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Policy Statement & Submission

2020/08/07

Submission on Companies (Corporate Rescue) Bill Proposals

7 August 2020

Mr Christopher Hui Ching-yu, JP
Secretary for Financial Services & the Treasury
Financial Services and the Treasury Bureau
24/F, Central Government Offices
2 Tim Mei Avenue, Tamar
Hong Kong

Dear Mr Hui

The Hong Kong General Chamber of Commerce is pleased to submit our views in response to the government’s latest proposals to introduce a statutory corporate rescue procedure and insolvent trading provisions in Hong Kong.

Given today’s difficult operating conditions, we believe there is a pressing need to provide companies in financial difficulties with an alternative to liquidation. The latest proposals are therefore very timely, and if passed, could also save jobs and put our economy on more solid footing in weathering future challenges.

We hope you will find our comments useful and look forward to the government’s final proposals in due course.

Yours sincerely

George Leung

CEO

Encl.

cc: Mr Billy Au, Principal Assistant Secretary (Financial Services), Financial Services Branch, Financial Services and the Treasury Bureau


Financial Services and the Treasury Bureau’s “Companies (Corporate Rescue) Bill Proposals” (June 2020)

Response by The Hong Kong General Chamber of Commerce (HKGCC)

HKGCC welcomes this opportunity to comment on the Government’s latest proposals to introduce a statutory corporate rescue procedure (CRP) and insolvent trading provisions in Hong Kong.

As we stated in our submission to the Government on 12 February 2012, in response to the Government’s earlier proposals on this matter, a CRP would provide a useful option for companies that would otherwise resort to liquidation proceedings, resulting in a loss of jobs which might have been saved, and substantially reducing the amounts which banks and creditors could otherwise recover in due course.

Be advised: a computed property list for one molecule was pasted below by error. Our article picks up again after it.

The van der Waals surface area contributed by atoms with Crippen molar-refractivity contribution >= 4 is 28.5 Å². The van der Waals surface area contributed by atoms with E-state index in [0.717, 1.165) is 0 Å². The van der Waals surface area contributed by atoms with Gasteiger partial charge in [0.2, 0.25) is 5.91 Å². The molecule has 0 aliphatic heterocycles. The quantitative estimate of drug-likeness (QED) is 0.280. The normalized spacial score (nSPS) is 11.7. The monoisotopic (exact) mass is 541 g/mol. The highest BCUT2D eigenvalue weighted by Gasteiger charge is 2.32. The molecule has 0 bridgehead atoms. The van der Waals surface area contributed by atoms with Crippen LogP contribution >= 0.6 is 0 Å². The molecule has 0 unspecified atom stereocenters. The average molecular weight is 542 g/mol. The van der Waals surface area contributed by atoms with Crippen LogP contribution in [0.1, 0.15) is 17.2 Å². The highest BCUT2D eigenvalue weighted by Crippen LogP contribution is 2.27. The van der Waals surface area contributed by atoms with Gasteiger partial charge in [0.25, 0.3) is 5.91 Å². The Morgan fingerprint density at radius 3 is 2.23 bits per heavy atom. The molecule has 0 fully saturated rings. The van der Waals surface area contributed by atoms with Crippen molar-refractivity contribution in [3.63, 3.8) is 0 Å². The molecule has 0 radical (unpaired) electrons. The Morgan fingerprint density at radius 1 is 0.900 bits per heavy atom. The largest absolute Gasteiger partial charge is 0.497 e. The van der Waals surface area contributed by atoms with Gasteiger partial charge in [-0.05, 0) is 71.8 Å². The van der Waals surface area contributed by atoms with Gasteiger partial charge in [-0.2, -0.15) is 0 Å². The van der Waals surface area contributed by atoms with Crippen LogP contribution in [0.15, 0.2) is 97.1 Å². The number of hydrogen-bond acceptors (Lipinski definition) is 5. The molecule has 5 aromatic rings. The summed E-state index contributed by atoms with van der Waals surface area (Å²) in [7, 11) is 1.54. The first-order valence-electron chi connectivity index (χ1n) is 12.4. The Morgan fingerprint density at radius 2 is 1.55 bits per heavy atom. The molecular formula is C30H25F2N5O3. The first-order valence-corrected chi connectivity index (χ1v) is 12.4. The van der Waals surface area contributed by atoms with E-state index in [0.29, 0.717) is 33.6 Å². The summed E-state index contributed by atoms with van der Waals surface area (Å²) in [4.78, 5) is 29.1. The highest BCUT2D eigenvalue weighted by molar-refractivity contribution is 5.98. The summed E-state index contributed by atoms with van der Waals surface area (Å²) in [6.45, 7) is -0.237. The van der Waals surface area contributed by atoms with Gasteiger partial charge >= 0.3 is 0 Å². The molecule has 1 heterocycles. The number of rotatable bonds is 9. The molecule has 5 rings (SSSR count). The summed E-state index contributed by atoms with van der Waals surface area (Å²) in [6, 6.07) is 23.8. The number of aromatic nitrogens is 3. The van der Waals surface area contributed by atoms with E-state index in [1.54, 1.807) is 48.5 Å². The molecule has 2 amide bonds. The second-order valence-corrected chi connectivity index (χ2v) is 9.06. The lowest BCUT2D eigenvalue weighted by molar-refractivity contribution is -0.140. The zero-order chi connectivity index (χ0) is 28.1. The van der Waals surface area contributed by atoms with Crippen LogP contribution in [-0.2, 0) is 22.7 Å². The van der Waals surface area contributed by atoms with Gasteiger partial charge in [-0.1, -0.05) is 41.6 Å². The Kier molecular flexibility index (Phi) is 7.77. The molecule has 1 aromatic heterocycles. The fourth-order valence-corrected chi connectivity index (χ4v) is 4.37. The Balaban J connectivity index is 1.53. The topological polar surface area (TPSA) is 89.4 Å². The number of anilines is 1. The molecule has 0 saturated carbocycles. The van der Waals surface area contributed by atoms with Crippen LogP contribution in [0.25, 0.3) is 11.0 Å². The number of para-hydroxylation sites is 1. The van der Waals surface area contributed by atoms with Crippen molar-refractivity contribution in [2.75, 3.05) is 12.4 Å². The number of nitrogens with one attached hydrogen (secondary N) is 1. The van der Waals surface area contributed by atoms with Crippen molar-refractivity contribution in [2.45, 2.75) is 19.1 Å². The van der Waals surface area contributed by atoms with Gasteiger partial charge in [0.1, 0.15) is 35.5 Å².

In today’s difficult and challenging economic environment, the need for a CRP is particularly pressing, and the latest proposals are therefore very timely.

We set out below our comments to the proposals, as summarised in the Bureau’s paper of June 2020. We look forward to having the opportunity to review the full text of the legislative proposals in due course. Our comments below are therefore subject to any views we may have on the full text.

  1. Regarding the objects of CRP, in paragraph 4, we suggest that the wording of object (a) be amended to read “to maximise the chances of a company that is or is likely to become insolvent, or as much as possible of its business, continuing in existence as a going concern”.
     
  2. Paragraph 6 states that prior written consent of the major secured creditor (MSC) is required for initiating provisional supervision. The feedback we have received from members is that (a) in urgent situations, rather than waiting until the MSC gives its consent, a certain time period should be specified for the MSC to object to the proposal to initiate provisional supervision, failing which the proposal is deemed to be accepted (b) the MSC be allowed to initiate provisional supervision (c) appointment of the provisional supervisor (PS) be subject to the MSC’s consent; and (d) in the case of a company without a MSC, although the proposal provides that no prior consent from any creditors should be required, consideration should be given to unsecured creditors’ input into the initiation of the provisional supervision and the selection of a provisional supervisor (“PS”). This is because many companies in Hong Kong are financed by a limited number of banks on an unsecured basis and their input should not be excluded in this process.
     
  3. In the definition of MSC referred to in footnote 6 on page 3, it would be useful to define what is meant by “substantially the whole of the company’s property”. For example, would this be 90 per cent in value of the company’s property? We have received mixed views from members on whether MSC should be defined to exclude creditors lower than the second-ranking charge. Those who agree with such an exclusion are of the view that such holders are unlikely to be able to enforce their charges in instances where there are insufficient company assets, and therefore have no real economic interest in the company’s property. An exclusion would therefore help avoid a CRP slowdown by carving out those creditors that do not have a reasonable prospect of enforcing their charge from standing in the way of provisional supervision. In contrast, those who agree with such an exclusion believe that the definition of MSC should include the holders of security or quasi security that when taken together constitutes “the whole, or substantially the whole, of the company’s property”.